P(n): n! > 2n for n ≥ 4.

Suppose we have checked the truth of this statement for n = 4, ..., k, i.e. we assume P(k): k! > 2k, up to some k ≥ 4. Is P(k+1) true? We have (k+1)! = (k+1)k! > (k+1)2k by the induction hypothesis. Now (k+1) > 2 thus (k+1)! > (2)2k = 2(k+1) as required, i.e. P(k+1) is true. It follows that n! > 2n for all n ≥ 4.

As an exercise one might ask the students to consider showing n! > 3n or 4n etc. In each case what extra condition on n is required? (It can actually be shown that n! > (n/e)n for n sufficiently large where e is Euler's constant (e = 2.71828...).)

Making the hypothesis strong enough

Consider a simple inequality -- for a given, fixed x > 0 prove (1+x)n > nx for n ≥ 1. We'll try an inductive proof. Let's define

P(n): for x > 0, (1+x)n > nx for n ≥ 1.

P(1) is true as 1+x > x. Assume we have checked P(n) for n = 1, 2, ..., k, in particular P(k) is true, i.e. (1+x)k > kx for some k ≥ 1. What about P(k+1)? (1+x)(k+1) = (1+x)(1+x)k > (1+x)(kx) by the induction hypothesis. However is (1+x)(kx) > (k+1)x as required? Is (1+x)(kx) = kx2 + kx > (k+1)x = kx + x? Only if kx2 > x (equivalently, only if kx > 1) but this is not necessarily true; it depends upon the size of k and of x (remember that x is a fixed number). Hence we cannot conclude that the truth of P(k) implies the truth of P(k+1).

Does the above mean the inequality is not true? No! One can show it is indeed true in many ways -- if you know the Binomial Theorem for example, but that would be a much too complicated solution. So what has gone wrong with our induction? The problem lies in the induction hypothesis actually not being strong enough. Oddly enough we can prove a stronger inequality by induction. Let's see.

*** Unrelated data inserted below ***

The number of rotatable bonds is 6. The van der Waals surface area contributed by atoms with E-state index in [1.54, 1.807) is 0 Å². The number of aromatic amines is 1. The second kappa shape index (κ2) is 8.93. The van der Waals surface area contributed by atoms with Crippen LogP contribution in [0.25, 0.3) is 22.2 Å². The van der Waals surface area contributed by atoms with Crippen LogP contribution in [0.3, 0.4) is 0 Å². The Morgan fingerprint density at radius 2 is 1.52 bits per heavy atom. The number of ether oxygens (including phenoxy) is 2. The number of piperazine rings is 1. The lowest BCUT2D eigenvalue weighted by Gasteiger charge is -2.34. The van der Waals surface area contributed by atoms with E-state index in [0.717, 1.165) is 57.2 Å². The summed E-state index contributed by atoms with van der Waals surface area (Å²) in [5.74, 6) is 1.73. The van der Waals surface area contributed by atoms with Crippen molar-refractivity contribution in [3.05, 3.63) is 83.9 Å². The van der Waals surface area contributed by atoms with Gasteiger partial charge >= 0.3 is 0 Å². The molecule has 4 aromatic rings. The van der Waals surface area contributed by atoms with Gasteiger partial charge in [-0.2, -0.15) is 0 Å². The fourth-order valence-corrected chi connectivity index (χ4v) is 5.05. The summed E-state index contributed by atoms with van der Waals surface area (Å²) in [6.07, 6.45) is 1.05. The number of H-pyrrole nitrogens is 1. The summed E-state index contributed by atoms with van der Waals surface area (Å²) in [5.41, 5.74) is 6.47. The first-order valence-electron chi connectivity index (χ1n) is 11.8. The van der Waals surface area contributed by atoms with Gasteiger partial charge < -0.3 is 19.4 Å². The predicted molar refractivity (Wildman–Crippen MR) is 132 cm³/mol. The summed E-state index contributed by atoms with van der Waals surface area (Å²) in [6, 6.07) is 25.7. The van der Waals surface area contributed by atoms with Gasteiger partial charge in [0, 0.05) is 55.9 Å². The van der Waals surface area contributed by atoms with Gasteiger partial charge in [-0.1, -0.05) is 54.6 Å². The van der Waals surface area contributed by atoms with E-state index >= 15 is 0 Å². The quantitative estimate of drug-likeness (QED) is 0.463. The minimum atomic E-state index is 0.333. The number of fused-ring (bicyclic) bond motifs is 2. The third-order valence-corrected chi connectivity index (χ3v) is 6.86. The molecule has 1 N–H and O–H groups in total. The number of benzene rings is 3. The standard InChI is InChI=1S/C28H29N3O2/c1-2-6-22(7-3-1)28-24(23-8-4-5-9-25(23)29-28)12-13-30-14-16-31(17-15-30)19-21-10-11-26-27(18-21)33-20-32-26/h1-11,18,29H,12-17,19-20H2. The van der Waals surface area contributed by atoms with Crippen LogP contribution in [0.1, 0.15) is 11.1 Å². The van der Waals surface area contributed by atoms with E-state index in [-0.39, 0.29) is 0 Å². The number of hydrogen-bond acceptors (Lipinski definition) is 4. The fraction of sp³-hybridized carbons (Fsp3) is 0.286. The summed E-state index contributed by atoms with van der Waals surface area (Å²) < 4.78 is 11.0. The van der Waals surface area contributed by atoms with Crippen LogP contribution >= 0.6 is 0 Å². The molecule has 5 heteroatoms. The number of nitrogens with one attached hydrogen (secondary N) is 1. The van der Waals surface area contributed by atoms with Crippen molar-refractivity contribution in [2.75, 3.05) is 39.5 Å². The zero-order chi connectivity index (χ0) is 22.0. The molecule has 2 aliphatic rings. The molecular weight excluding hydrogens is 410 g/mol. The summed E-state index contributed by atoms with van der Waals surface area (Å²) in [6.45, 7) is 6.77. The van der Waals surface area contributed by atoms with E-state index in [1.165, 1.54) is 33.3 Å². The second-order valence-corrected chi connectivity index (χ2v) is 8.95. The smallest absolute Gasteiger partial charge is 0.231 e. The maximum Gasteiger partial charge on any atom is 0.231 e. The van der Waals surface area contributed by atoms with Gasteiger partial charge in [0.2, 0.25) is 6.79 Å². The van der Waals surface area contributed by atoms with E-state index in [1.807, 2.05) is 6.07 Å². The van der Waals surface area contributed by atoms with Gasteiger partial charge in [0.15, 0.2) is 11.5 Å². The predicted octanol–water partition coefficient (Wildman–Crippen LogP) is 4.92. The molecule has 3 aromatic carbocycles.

Define P(n): for x > 0, (1+x)n ≥ 1 + nx for n ≥ 1.

Clearly this is a stronger inequality than we asked for earlier so that its truth implies what we asked for earlier. P(1) is true as 1+x ≥ 1+x. Assume we have checked P(n) for n = 1, 2, ..., k, and in particular P(k) is true, i.e. (1+x)k ≥ 1+kx for some k ≥ 1. What about P(k+1)? (1+x)(k+1) = (1+x)(1+x)k ≥ (1+x)(1+kx) by the induction hypothesis. Thus (1+x)(k+1) ≥ 1+(k+1)x+kx2 which obviously exceeds 1+(k+1)x as required. Since P(1) is true and the assumption that P(k) is true implies the truth of P(k+1), we have that P(n) is true for all n.

The point illustrated here is extremely important in inductive proofs -- make the hypothesis strong enough!

A Challenge for the advanced students

Recall from earlier studies of permutations and combinations that nCr = n!/(r!(n-r)!) How big is 2nCn, the number of ways to choose n of 2n distinct objects? It is easy to show that 2nCn < 4n but we can do better? Try to prove 2nCn < 4n/SQRT(3n) by induction. The induction step will fail. Does this mean we have a false inequality? Not at all; but what do we need to make it true? Surprisingly we can make a very small change and prove a stronger inequality 2nCn < 4n/SQRT(3n+1) by induction. The hypotheses is very sensitive in this example and I suspect that finding the correct approach to this problem will be found by only the best students. (It is actually true that the 3 in our inequality can be replaced by pi but this is far too difficult to prove at this level.)